There is a common presumption, especially in economics, that people are better off when they can satisfy their preferences and desires. Thus, it is concluded that it is possible to measure people's well-being by measuring how well they satisfy their preferences and what they are willing to pay in order to do so. But is this reasonable?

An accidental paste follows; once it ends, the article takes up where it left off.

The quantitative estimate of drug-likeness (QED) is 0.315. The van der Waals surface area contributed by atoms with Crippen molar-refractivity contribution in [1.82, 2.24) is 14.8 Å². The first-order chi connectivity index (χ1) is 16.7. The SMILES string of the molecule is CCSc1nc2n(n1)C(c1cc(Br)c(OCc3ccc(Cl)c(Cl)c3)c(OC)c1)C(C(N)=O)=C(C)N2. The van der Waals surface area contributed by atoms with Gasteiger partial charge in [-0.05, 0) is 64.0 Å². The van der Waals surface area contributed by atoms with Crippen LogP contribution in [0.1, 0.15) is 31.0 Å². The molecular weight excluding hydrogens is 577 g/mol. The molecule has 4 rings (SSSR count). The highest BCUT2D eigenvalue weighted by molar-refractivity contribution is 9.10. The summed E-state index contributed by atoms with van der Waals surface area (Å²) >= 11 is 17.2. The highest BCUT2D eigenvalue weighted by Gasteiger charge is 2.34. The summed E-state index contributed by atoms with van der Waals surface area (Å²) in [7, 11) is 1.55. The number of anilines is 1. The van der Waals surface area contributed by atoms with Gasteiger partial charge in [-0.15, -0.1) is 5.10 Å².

You raise an interesting question. I don't have any empirical data at my disposal, but I would hazard that there is indeed some connection between the ability to obtain what one wants and one's overall well-being. Clearly, however, there are many exceptions to this rule. The problem--and it's a problem endemic to economics as a discipline--is that what people want is not always rational even to the people themselves. Economists operate on the assumption that people act rationally, or at least according to self-interest, but that premise is demonstrably false in many cases. Witness the raft of working-class Americans who vote Republican. Indeed, many voters who pulled the lever for Bush in 2004 regretted their decision a short while later.